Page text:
500 year old katana found in shrine’s “attic”

katana found in attic

(via JapanForward)

My attic is only full of cellulose insulation and vacuum bags of old clothes. It hasn’t produced so much as a small knife, let alone a 500 year old samurai sword. The attic of the Kasuga Taisha shrine is much, much cooler than mine.

From JapanForward.com:

The sword appears to be in very good condition, showing little evidence of use and remains close to its original state. After repolishing and appraisal, it has been attributed to the Ko-Hoki School. The accompanying Kuro-urushi- yamagane (black lacquered mountain iron) tachi mountings are thought to date from the fourteenth century. The sword is believed to have been dedicated to the shrine sometime during the Nanboku-cho (1336-1392) and early Muromachi (1336-1573) periods.

The blade is unsigned, but as it bears a close resemblance to the famous Doji-giri sword in the Tokyo National Museum by the Ko-Hoki mastersmith Yasutsuna, and it is thought that it could be his work as well. The Doji-giri is known historically as one of the Five Greatest Swords Under Heaven. Motoki Sakai of the Tokyo National Museum said that the sword discovered at Kasuga Taisha “is a very important example of work of the period in excellent condition.”

The blade was given to a Master sword-polisher for restoration.

The sword was sent for restoration to polisher Koshu Hon’ami, who is a Living National Treasure. Hon’ami has re-polished the sword back to its original splendor. The Hon’ami family is said to have been sword polishers and appraisers since as far back as the Kamakura Period, and were later employed by the Tokugawa Shogunate in the Edo Period. They also issued appraisal certificates and valuations for important swords, as well as compiling various sword compendiums.

That work complete, the sword will now be put on display.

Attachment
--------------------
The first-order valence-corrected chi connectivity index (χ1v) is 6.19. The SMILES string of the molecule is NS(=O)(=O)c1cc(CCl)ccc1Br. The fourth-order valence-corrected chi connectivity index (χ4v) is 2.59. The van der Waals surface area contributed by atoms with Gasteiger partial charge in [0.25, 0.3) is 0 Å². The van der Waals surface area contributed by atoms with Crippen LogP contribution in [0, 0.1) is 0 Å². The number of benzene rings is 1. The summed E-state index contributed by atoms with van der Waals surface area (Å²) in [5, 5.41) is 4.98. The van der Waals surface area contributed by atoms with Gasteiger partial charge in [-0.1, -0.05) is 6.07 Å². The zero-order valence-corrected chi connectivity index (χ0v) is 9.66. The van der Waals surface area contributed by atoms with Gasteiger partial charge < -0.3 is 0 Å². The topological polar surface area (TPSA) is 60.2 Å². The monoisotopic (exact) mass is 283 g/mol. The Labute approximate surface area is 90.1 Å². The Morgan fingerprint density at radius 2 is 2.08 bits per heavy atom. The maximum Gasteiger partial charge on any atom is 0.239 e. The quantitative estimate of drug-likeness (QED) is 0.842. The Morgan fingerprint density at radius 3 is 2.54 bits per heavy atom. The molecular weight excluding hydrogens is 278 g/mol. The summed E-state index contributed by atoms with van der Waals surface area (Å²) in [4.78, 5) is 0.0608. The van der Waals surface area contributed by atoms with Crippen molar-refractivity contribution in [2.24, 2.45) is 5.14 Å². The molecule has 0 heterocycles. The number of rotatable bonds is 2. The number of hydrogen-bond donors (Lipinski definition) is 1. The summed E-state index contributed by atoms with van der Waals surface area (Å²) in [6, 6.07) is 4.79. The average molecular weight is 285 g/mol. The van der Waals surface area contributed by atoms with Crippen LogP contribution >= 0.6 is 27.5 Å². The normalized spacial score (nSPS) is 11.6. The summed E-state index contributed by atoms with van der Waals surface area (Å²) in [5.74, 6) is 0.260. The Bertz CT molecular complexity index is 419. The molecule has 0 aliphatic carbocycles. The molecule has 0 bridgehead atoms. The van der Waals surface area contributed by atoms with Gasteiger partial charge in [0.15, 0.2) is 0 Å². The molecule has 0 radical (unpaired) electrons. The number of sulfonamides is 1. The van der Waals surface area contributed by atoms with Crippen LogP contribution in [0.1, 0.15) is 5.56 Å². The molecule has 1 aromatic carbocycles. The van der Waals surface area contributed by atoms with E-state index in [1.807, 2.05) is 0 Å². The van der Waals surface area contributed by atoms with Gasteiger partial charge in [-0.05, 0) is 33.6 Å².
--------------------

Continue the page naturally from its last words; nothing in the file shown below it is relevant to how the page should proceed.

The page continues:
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comments

  1. Sam L. says:

    Coooooooooooooooooooooooooool!

  2. Pete says:

    Looking at the picture, does the sword have an unusually long blade?
    Either way would I be correct in assuming that it was a ceremonial item?
    I have very limited knowledge of Japanese sword history and wonder of the blade was preserved by virtue of being “lost” rather than being shortened to a more fashionable length later.

    1. Hanzo says:

      No, not unusually long. If over 29-30″ (from kissaki to mune) it would be considered a Tachi, or No-Dachi, instead of a Katana, both used when on horseback. It has not been shortened as the tang looks to be original length (swords are, obviously, shortened by cutting off from back of blade).

  3. Scottie says:

    What are you needing Hatori Hanzo for?
    I need Japanese steel.
    Why do you need Japanese steel?
    I have vermin.
    You must have a big rat to need Hatori Hanzo’s steel.
    Huge.

  4. Pyrthroes says:

    Now for a Doji-Giri blade to sever bonds of illusion like reflections off a temple pool.

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500 year old katana found in shrine’s “attic”

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